Bridesmaids (Universal Pictures, R)

Like Tina Fey circa 2004, Kristen Wiig is getting exponentially more popular by the day as a female comedian (and rightfully so), so it was only a matter of time before she got a screenplay produced.

 

Like Tina Fey circa 2004, Kristen Wiig is getting exponentially more popular by the day as a female comedian (and rightfully so), so it was only a matter of time before she got a screenplay produced. The film to take that honor is the new film Bridesmaids, which is being billed as some kind of “Judd Apatow does The Hangover with girls” type of thing (Apatow’s the producer), but it’s really Kristin’s show all the way—aside from writing it (with Annie Mumolo), she’s the star and in pretty much every scene.

The good news is that both the script and Wiig’s lead performance live up to her talent. The film follows Annie (Wiig), a down-on-her-luck thirtysomething stuck in a dead-end job with a failed bakery behind her (and no money in the bank because of it) and whose only prospect in the love department is a dickheaded goofball named Ted (an uncredited and very funny Jon Hamm) who she has sex with frequently but hates herself for in the morning. Her partner in wallowing is her childhood best friend Lillian (Maya Rudolph, Wiig’s comedic equal in every capacity), but as you can guess by the title, not too long into the movie we find out the Lillian’s getting married and her life is turning around as a result, leaving Annie to wallow by herself, constantly finding new and interesting ways to make her own life worse (a running joke in the movie—her mom, played by Jill Clayburgh in her final role, is a member of AA despite never having been an alcoholic, so there’s lots of talk of ‘hitting bottom’). On top of everything else, Lillian seems to be abandoning Annie for a newer friend who maybe better suits her new life, Helen (Rose Byrne), whom Annie of course doesn’t like from the start. When Lillian names Annie her maid of honor, much fighting ensues between Annie and Helen for control of the maid of honor duties, while the rest of the bridesmaids (Melissa McCarthy, Wendi McLendon-Covey, and Ellie Kemper) do their best to encourage one or the other, pick sides, or plain old stay out of the way.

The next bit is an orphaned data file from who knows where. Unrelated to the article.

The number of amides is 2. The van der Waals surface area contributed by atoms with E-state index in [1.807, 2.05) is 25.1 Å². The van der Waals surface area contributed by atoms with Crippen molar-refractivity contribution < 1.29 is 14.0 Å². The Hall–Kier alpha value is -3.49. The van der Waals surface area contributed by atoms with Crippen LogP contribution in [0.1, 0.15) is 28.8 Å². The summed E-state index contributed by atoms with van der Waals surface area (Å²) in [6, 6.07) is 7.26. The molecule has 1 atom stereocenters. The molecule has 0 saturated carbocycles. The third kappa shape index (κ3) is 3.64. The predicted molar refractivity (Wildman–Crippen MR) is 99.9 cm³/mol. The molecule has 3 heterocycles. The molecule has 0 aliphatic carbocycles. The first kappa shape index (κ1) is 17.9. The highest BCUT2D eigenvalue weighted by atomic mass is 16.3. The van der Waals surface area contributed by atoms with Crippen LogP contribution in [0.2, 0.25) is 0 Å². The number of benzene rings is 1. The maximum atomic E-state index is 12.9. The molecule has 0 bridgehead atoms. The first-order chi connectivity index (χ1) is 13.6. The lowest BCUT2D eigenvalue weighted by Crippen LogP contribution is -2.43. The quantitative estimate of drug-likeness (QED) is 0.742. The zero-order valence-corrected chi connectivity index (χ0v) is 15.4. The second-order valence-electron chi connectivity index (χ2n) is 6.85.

And while Bridesmaids on the whole is a lot of fun and worth your time, it does have its share of flaws. The big one is that it is just too long—its runtime comes in at 2 hours and 5 minutes, and the ending is the weakest part of the movie, so by the time it finally lets out you’ll be good and ready to go. Feeding into the film’s length is that fact that there are a few scenes that go on way too long, most especially a scene where Annie and Helen have dueling toasts and also a scene that involves trying on gowns while afflicted with food poisoning. Both scenes are funny at first, but they wear out their welcome, just like how the movie itself does in the long run. | Pete Timmermann

Official Site: http://www.bridesmaidsmovie.com/home.html

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